How effective teaching affects student satisfaction with online learning: Every Learner Everywhere is one of the few surveys that asked students if their teachers used evidence-based practices. They provided a list of eight known practices, such as “using real-world examples to illustrate course content,” and asked students whether or not an online course used them. Ratings of student satisfaction with online learning increased as their instructors incorporated more practices. “Net satisfaction for courses employing 0-2 of the recommended online instructional practices was 43 percent compared to 61 percent for courses using 3-5 of the practices, and 74 percent for courses using 6-8 of the practices” (see Every Learner Everywhere’s Figure 8 below). Recommendation for faculty: Incorporate these instructional practices that had the largest individual effects:
- Use personal messages on how each student is doing or to make sure they can access course materials
- Use real-world examples to illustrate course content
- Require students to express what they learned and what they still need to learn as part of each assignment
What’s Missing?: Identifying What We Still Don’t Know
The surveys are not really asking students what they need: These surveys – individually and collectively – tell an important story. However, despite participation by thousands of students, that story feels like it’s told in the third person. In the common areas of focus, I mentioned the campus stakeholders who can learn from the survey results to address students’ needs. Above I also show how some surveys broke down different academic, organizational, social and personal factors to get to the root of specific issues. On the flip side, very few of the 22 surveys directly asked students to state what they need. For example, the Student Senate for the California Community Colleges (SSCCC) specifically asked “How can the SSCCC help you?” This means that we may be relying on our analyses of survey results instead of going straight to the source.
We need more surveys that ask about online teaching and learning practices: Every Learner Everywhere asked students to note when effective online teaching practices were used. Some of the surveys asked about access to adequate study spaces (around a quarter do not have them), access to technology, and other resource related questions. I have not seen enough attention to generating student awareness about practicing evidence-based online learning skills – e.g., time and task management, self-directed learning – and how to practice those skills in suboptimal conditions and/or while balancing other priorities like work and family.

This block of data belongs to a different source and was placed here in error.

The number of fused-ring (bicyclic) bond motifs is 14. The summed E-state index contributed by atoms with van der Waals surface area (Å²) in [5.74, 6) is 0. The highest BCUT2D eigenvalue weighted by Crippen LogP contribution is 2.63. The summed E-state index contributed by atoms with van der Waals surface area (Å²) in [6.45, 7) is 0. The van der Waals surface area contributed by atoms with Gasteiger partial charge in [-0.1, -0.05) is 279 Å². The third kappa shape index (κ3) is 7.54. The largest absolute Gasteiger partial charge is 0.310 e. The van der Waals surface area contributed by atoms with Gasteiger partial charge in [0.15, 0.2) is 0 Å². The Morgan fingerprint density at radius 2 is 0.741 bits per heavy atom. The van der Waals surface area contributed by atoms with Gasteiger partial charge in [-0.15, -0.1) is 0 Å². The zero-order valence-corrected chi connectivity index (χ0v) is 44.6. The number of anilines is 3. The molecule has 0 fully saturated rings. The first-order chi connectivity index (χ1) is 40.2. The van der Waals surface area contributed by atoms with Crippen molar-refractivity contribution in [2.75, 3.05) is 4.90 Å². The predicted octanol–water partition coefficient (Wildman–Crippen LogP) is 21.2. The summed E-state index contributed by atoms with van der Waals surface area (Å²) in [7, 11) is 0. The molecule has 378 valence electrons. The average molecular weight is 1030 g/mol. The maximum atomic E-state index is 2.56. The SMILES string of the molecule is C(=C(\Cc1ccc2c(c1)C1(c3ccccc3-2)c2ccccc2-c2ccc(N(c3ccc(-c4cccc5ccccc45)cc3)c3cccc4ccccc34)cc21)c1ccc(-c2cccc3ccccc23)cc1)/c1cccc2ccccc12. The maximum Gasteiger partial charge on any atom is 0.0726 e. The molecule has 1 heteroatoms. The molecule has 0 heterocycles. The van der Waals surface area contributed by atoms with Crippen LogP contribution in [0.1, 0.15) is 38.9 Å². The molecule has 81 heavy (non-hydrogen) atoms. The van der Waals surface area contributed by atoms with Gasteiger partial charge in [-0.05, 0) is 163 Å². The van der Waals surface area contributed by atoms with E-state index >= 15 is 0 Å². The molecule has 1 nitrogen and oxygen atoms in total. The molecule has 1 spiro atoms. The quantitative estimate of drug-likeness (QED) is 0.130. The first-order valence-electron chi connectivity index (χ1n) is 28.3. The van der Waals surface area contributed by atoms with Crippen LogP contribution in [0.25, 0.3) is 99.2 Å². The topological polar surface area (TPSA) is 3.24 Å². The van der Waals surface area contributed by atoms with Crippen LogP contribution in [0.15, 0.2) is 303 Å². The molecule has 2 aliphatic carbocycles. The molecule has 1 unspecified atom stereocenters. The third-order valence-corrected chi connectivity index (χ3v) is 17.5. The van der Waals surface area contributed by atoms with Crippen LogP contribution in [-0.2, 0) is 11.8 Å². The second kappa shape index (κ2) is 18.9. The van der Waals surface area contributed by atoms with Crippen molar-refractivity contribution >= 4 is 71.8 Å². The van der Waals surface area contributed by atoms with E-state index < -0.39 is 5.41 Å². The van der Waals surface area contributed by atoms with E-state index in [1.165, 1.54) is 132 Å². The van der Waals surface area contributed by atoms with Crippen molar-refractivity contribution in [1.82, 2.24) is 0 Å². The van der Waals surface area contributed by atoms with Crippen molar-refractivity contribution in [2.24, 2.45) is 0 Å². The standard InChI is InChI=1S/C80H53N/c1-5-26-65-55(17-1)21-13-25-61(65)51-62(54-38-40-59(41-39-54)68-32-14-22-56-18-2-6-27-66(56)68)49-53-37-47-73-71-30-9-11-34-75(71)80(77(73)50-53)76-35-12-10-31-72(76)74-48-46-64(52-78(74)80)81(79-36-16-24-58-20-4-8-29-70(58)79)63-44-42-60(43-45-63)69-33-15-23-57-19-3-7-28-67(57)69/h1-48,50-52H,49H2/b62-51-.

It’s not enough to read the survey summaries: Having read through the results of each survey multiple times, I’ve noticed that the summaries are best seen as helpful guides. However, in most cases, you get a much more complete picture when you start looking at the results in detail. In its one-page summary of key findings, College Pulse shared that “More than six in ten (63%) students say online learning could be improved by using a better technology platform” (p. 1). However, it’s not clear what those students mean from this one statistic. Moreover, just a couple of pages later, a student quote callout painted a slightly different picture: “Three out of four of my professors had never taught in an online setting. One transitioned very well, but not the other two. The biggest obstacle is the technology. One professor had us email our assignments because they didn’t know how to create assignments on Canvas” (p. 3). So are those 63% of students thinking a better technology platform would make it easier for them to use, or easier for new online faculty to use? Do they really mean that faculty should have more experience with the technology platform? Or is it something else entirely?
What’s Next: Moving Beyond the Surveys
With 22 surveys and counting, we have plenty of data to mine. My first meta-analysis and this update certainly don’t cover everything there is to know. Plus, there are more surveys on the way. Several organizations are going to conduct another round as we get closer to the fall academic term. Keep letting us know about new ones that emerge or your institution’s plans to survey students. There are also a growing number of faculty surveys, which I intend to analyze as well.
With so little time before the fall begins, though, we also need to move beyond the surveys. Over the past two weeks, I have been pleased to learn about a number of institutions that are engaging students more directly. On different listserv conversations, campuses are exploring how to engage students as partners. Concepts range from conducting local student focus groups to creating student advisory boards. Bryn Mawr facilitates a Students as Learners and Teachers Program which has run for about 14 years now. More recently this group has generated very useful resources that support creating your own student partnership or pedagogical partnership programs. In June Alison Cook-Sather at Bryn Mawr and a student partner, Nicole Litvitskiy, produced and shared a two-page document, “Student Partners’ Recommendations Regarding Remote Teaching and Learning.” It’s full of ideas and quotes by students that offer insight into their side of the teaching and learning process. If you want to take a deeper dive into student partnerships, I recommend that campus staff and faculty download or purchase the print version of the book, Pedagogical Partnerships: A How-To Guide for Faculty, Students, and Academic Developers in Higher Education, by Alison Cook-Sather, Melanie Bahti and Anita Ntem. Please share your stories of how you are engaging students at your campus.